3 min read
By Cathey Law on 8/18/20 3:51 PM
As a Black woman in Corporate America I know what it’s like to be supported, mentored and sponsored, and just how important these dynamics are in growing and advancing in your career. However, while I am so grateful for these experiences, they do not outnumber nor erase the other experiences I’ve had of discrimination, racism, stereotyping, implicit bias, both macro- and micro-aggressions, as well as the underlying stress that comes with trying to fit-in when I am the only one or “token” African-American in the room.
Living with discrimination is systemic in my life and in all the lives of people-of-color. Imagine raising a son and daughter, sitting them down and giving them “the talk.” I can’t share the depth of the personal impact that had on me—I had to tell my children about real risks they would face that make up the ingredients for a very traumatic existence. For anyone who is unfamiliar with the term, “the talk,” they are real-world, difficult—no, heart-wrenching—talks that African-American parents give to their children to hopefully prepare them to stay safe in society. A society that judges them by the color of their skin first. Where they can be shot while jogging, buying candy or just sleeping in their homes. These factors alone combine to create an infinite cycle of physical and mental stress. I haven’t even touched on health disparities that have been in existence for many years, but became more rampant and discussed during the COVID pandemic that has so disproportionately impacted brown and black people.
The work of diversity and inclusion is important from many intersectionalities, not just racial or ethnic. But, there are still only four African-American Fortune 500 CEOs—all men—and there are no African-American or Latina women currently at the helm. Grooming for these roles must start early, with sponsorships, business rotations, mentoring and projects to provide exposure and build experience. And yes, representation does matter. It matters if you have never seen anyone who looks like you, or whatever community you identify with, rise to the Executive or C-suite. If you don’t see them there, a seat in the C-suite becomes a nearly impossible target that keeps moving. And, the unspoken message you receive is that you just don’t belong.
However, for the first time in my career, I am hopeful that things are changing. I feel there is a higher level of transparency and willingness to have honest, difficult, but also empowering, inclusion conversations at work. I am proud of every colleague of color who steps up and shares their story. It isn’t easy. However, I feel that all of my colleagues at Signify Health want to hear our stories; they genuinely want to understand our experiences and learn how to change; so, we can create a truly diverse and inclusive work environment. This means so much to me, both personally and professionally.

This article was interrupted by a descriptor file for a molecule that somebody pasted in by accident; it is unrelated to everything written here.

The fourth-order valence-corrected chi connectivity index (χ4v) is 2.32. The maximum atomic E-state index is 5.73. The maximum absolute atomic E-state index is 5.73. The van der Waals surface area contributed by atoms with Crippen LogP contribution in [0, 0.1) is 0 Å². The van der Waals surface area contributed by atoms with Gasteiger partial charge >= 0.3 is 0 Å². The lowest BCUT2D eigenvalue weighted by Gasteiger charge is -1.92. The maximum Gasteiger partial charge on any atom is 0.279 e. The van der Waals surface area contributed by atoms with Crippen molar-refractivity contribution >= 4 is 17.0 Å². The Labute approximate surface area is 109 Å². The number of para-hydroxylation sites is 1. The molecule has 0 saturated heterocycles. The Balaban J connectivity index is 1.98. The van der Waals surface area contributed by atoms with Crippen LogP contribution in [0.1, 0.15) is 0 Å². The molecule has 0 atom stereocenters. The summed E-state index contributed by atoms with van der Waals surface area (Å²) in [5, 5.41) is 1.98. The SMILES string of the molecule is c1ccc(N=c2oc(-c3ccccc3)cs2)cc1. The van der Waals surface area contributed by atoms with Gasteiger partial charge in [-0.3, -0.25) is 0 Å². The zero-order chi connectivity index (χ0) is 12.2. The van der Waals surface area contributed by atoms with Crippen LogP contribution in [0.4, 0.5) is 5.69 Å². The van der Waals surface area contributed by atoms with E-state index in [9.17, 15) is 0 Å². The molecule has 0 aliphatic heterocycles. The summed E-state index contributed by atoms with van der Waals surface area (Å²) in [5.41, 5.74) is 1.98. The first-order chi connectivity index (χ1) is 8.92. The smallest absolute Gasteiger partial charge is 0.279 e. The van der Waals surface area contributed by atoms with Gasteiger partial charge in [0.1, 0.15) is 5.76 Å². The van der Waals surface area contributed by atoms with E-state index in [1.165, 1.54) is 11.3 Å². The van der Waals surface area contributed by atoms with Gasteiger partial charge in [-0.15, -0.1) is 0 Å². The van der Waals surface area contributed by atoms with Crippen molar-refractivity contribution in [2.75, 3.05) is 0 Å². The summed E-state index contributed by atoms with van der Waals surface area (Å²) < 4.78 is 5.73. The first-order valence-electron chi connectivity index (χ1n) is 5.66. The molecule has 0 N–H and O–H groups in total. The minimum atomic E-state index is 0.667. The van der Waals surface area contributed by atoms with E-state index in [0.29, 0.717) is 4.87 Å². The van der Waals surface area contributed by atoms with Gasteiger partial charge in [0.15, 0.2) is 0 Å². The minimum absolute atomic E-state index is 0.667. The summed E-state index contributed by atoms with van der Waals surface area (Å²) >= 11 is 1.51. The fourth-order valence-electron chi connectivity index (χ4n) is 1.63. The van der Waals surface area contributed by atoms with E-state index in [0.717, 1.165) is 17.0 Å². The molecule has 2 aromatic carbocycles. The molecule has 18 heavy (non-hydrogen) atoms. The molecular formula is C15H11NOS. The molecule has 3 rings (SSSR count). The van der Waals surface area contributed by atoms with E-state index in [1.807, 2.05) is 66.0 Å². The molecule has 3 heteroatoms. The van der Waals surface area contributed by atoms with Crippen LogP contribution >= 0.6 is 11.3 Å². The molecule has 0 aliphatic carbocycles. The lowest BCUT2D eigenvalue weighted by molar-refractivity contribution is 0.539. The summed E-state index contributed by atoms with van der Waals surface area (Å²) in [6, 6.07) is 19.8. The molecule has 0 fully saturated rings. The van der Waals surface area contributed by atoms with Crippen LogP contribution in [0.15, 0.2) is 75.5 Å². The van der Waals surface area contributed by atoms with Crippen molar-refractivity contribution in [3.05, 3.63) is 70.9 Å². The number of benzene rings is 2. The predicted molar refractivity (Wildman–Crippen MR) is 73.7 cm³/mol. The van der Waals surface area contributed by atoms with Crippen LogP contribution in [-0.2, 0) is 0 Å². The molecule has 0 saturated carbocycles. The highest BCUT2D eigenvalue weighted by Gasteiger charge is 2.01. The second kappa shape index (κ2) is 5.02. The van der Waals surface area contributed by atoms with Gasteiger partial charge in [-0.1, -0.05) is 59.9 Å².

At Signify Health, I am extremely proud of our Diversity & Inclusion journey. Our CEO, Kyle Armbrester is leading the charge that all Signifiers will hold ourselves, and each other, accountable in creating an open and inclusive environment. We recently created a Diversity & Inclusion Task Force where we are committed to educating our colleagues on both the obvious and the nuanced subjects addressing diversity and inclusion. The D&I Task Force will be:
- Hosting discussions a variety of important D&I topics;
- Sharing many educational and experience-based resources;
- Sponsoring a speaker series;
- Supporting employee resource groups; and,
- Partnering with HBCUs and other community allies to bring in new and previously underrepresented talent.
This is our defining moment and the work we do now will lay the groundwork for what we will achieve in the future. I believe that all my Signify Health colleagues are ready and committed to building a workplace environment where everyone is welcomed, feels a sense of belonging, listened-to and has the opportunity to contribute and succeed.
Watch team members on our Diversity and Inclusion Task Force read the group's mission statement: